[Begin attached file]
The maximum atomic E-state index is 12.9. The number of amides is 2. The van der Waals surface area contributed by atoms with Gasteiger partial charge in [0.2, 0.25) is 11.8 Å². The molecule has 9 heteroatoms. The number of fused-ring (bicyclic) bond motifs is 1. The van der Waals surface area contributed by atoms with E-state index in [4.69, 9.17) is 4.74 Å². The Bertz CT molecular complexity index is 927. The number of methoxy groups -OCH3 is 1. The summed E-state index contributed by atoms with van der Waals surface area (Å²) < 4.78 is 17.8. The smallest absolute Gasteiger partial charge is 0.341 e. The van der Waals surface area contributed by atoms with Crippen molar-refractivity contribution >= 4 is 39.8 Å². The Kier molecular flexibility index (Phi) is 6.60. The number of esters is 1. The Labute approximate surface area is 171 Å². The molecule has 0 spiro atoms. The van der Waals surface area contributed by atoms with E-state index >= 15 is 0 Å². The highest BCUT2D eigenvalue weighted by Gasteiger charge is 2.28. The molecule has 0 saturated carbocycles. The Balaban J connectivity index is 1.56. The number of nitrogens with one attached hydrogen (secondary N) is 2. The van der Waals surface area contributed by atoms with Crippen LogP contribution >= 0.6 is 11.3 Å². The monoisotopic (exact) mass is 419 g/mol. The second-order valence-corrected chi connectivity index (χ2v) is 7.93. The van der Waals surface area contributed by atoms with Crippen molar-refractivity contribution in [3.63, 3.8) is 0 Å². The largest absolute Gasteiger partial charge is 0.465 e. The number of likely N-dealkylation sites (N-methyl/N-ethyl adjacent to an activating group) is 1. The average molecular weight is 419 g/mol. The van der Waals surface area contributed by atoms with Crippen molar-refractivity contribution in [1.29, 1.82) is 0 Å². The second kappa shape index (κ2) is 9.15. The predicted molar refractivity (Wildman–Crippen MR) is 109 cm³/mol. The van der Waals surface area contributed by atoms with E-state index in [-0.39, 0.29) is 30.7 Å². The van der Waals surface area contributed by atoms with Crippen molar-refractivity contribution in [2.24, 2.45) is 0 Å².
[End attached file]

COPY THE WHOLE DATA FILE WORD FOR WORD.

The maximum atomic E-state index is 12.9. The number of amides is 2. The van der Waals surface area contributed by atoms with Gasteiger partial charge in [0.2, 0.25) is 11.8 Å². The molecule has 9 heteroatoms. The number of fused-ring (bicyclic) bond motifs is 1. The van der Waals surface area contributed by atoms with E-state index in [4.69, 9.17) is 4.74 Å². The Bertz CT molecular complexity index is 927. The number of methoxy groups -OCH3 is 1. The summed E-state index contributed by atoms with van der Waals surface area (Å²) < 4.78 is 17.8. The smallest absolute Gasteiger partial charge is 0.341 e. The van der Waals surface area contributed by atoms with Crippen molar-refractivity contribution >= 4 is 39.8 Å². The Kier molecular flexibility index (Phi) is 6.60. The number of esters is 1. The Labute approximate surface area is 171 Å². The molecule has 0 spiro atoms. The van der Waals surface area contributed by atoms with E-state index >= 15 is 0 Å². The highest BCUT2D eigenvalue weighted by Gasteiger charge is 2.28. The molecule has 0 saturated carbocycles. The Balaban J connectivity index is 1.56. The number of nitrogens with one attached hydrogen (secondary N) is 2. The van der Waals surface area contributed by atoms with Crippen LogP contribution >= 0.6 is 11.3 Å². The monoisotopic (exact) mass is 419 g/mol. The second-order valence-corrected chi connectivity index (χ2v) is 7.93. The van der Waals surface area contributed by atoms with Crippen molar-refractivity contribution in [3.63, 3.8) is 0 Å². The largest absolute Gasteiger partial charge is 0.465 e. The number of likely N-dealkylation sites (N-methyl/N-ethyl adjacent to an activating group) is 1. The average molecular weight is 419 g/mol. The van der Waals surface area contributed by atoms with Crippen molar-refractivity contribution in [1.29, 1.82) is 0 Å². The second kappa shape index (κ2) is 9.15. The predicted molar refractivity (Wildman–Crippen MR) is 109 cm³/mol. The van der Waals surface area contributed by atoms with E-state index in [-0.39, 0.29) is 30.7 Å². The van der Waals surface area contributed by atoms with Crippen molar-refractivity contribution in [2.24, 2.45) is 0 Å².